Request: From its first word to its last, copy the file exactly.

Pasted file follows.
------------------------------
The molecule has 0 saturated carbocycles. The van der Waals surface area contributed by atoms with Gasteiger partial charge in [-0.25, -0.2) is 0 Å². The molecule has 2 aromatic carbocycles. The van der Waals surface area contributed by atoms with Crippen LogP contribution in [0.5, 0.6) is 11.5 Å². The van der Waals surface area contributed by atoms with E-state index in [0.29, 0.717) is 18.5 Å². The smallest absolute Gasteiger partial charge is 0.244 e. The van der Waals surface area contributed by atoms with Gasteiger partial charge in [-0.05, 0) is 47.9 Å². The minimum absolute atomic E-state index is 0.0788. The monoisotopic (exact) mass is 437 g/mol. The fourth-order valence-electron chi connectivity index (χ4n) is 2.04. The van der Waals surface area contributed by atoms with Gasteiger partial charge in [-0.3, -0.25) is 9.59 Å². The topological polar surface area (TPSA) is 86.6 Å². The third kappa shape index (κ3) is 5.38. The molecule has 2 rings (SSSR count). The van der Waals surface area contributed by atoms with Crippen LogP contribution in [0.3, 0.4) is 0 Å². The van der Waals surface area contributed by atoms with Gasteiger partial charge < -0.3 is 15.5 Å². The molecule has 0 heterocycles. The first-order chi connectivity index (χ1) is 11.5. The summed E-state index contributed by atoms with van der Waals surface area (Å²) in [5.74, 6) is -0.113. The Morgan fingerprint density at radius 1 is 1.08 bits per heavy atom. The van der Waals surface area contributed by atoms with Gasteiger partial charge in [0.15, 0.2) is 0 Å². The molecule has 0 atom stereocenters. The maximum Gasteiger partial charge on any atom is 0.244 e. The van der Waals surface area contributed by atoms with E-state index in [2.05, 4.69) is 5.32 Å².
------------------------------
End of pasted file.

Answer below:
The molecule has 0 saturated carbocycles. The van der Waals surface area contributed by atoms with Gasteiger partial charge in [-0.25, -0.2) is 0 Å². The molecule has 2 aromatic carbocycles. The van der Waals surface area contributed by atoms with Crippen LogP contribution in [0.5, 0.6) is 11.5 Å². The van der Waals surface area contributed by atoms with E-state index in [0.29, 0.717) is 18.5 Å². The smallest absolute Gasteiger partial charge is 0.244 e. The van der Waals surface area contributed by atoms with Gasteiger partial charge in [-0.05, 0) is 47.9 Å². The minimum absolute atomic E-state index is 0.0788. The monoisotopic (exact) mass is 437 g/mol. The fourth-order valence-electron chi connectivity index (χ4n) is 2.04. The van der Waals surface area contributed by atoms with Gasteiger partial charge in [-0.3, -0.25) is 9.59 Å². The topological polar surface area (TPSA) is 86.6 Å². The third kappa shape index (κ3) is 5.38. The molecule has 2 rings (SSSR count). The van der Waals surface area contributed by atoms with Crippen LogP contribution in [0.3, 0.4) is 0 Å². The van der Waals surface area contributed by atoms with Gasteiger partial charge < -0.3 is 15.5 Å². The molecule has 0 heterocycles. The first-order chi connectivity index (χ1) is 11.5. The summed E-state index contributed by atoms with van der Waals surface area (Å²) in [5.74, 6) is -0.113. The Morgan fingerprint density at radius 1 is 1.08 bits per heavy atom. The van der Waals surface area contributed by atoms with Gasteiger partial charge in [0.15, 0.2) is 0 Å². The molecule has 0 atom stereocenters. The maximum Gasteiger partial charge on any atom is 0.244 e. The van der Waals surface area contributed by atoms with E-state index in [2.05, 4.69) is 5.32 Å².